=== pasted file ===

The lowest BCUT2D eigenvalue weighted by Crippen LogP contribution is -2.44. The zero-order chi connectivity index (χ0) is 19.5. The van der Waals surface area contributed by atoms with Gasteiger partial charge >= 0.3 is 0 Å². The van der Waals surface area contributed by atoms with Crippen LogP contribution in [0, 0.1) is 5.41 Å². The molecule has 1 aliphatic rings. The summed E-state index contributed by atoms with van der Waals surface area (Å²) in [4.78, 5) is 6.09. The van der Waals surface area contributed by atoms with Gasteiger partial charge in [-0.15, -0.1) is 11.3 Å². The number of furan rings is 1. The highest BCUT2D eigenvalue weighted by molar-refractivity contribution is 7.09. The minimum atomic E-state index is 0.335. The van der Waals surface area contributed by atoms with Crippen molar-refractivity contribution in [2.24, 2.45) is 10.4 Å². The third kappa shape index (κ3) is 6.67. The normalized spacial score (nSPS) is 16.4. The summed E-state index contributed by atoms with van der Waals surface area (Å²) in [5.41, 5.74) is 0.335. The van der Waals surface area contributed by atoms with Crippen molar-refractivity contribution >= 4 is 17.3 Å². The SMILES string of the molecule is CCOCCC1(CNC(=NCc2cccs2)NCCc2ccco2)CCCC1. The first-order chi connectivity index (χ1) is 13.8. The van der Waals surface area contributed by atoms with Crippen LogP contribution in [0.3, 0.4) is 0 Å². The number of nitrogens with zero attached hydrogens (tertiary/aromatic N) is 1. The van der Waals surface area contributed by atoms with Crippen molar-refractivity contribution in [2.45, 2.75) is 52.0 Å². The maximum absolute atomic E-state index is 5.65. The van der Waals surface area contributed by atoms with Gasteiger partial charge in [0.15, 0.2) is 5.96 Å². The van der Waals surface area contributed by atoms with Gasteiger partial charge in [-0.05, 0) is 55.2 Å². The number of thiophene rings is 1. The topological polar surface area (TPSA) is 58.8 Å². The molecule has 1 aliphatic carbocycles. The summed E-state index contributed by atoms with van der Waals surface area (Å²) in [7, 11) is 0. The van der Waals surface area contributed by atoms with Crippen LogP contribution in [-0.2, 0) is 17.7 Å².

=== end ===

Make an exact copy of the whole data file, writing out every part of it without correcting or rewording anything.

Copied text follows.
The lowest BCUT2D eigenvalue weighted by Crippen LogP contribution is -2.44. The zero-order chi connectivity index (χ0) is 19.5. The van der Waals surface area contributed by atoms with Gasteiger partial charge >= 0.3 is 0 Å². The van der Waals surface area contributed by atoms with Crippen LogP contribution in [0, 0.1) is 5.41 Å². The molecule has 1 aliphatic rings. The summed E-state index contributed by atoms with van der Waals surface area (Å²) in [4.78, 5) is 6.09. The van der Waals surface area contributed by atoms with Gasteiger partial charge in [-0.15, -0.1) is 11.3 Å². The number of furan rings is 1. The highest BCUT2D eigenvalue weighted by molar-refractivity contribution is 7.09. The minimum atomic E-state index is 0.335. The van der Waals surface area contributed by atoms with Crippen molar-refractivity contribution in [2.24, 2.45) is 10.4 Å². The third kappa shape index (κ3) is 6.67. The normalized spacial score (nSPS) is 16.4. The summed E-state index contributed by atoms with van der Waals surface area (Å²) in [5.41, 5.74) is 0.335. The van der Waals surface area contributed by atoms with Crippen molar-refractivity contribution >= 4 is 17.3 Å². The SMILES string of the molecule is CCOCCC1(CNC(=NCc2cccs2)NCCc2ccco2)CCCC1. The first-order chi connectivity index (χ1) is 13.8. The van der Waals surface area contributed by atoms with Crippen LogP contribution in [0.3, 0.4) is 0 Å². The number of nitrogens with zero attached hydrogens (tertiary/aromatic N) is 1. The van der Waals surface area contributed by atoms with Crippen molar-refractivity contribution in [2.45, 2.75) is 52.0 Å². The maximum absolute atomic E-state index is 5.65. The van der Waals surface area contributed by atoms with Gasteiger partial charge in [0.15, 0.2) is 5.96 Å². The van der Waals surface area contributed by atoms with Gasteiger partial charge in [-0.05, 0) is 55.2 Å². The number of thiophene rings is 1. The topological polar surface area (TPSA) is 58.8 Å². The molecule has 1 aliphatic carbocycles. The summed E-state index contributed by atoms with van der Waals surface area (Å²) in [7, 11) is 0. The van der Waals surface area contributed by atoms with Crippen LogP contribution in [-0.2, 0) is 17.7 Å².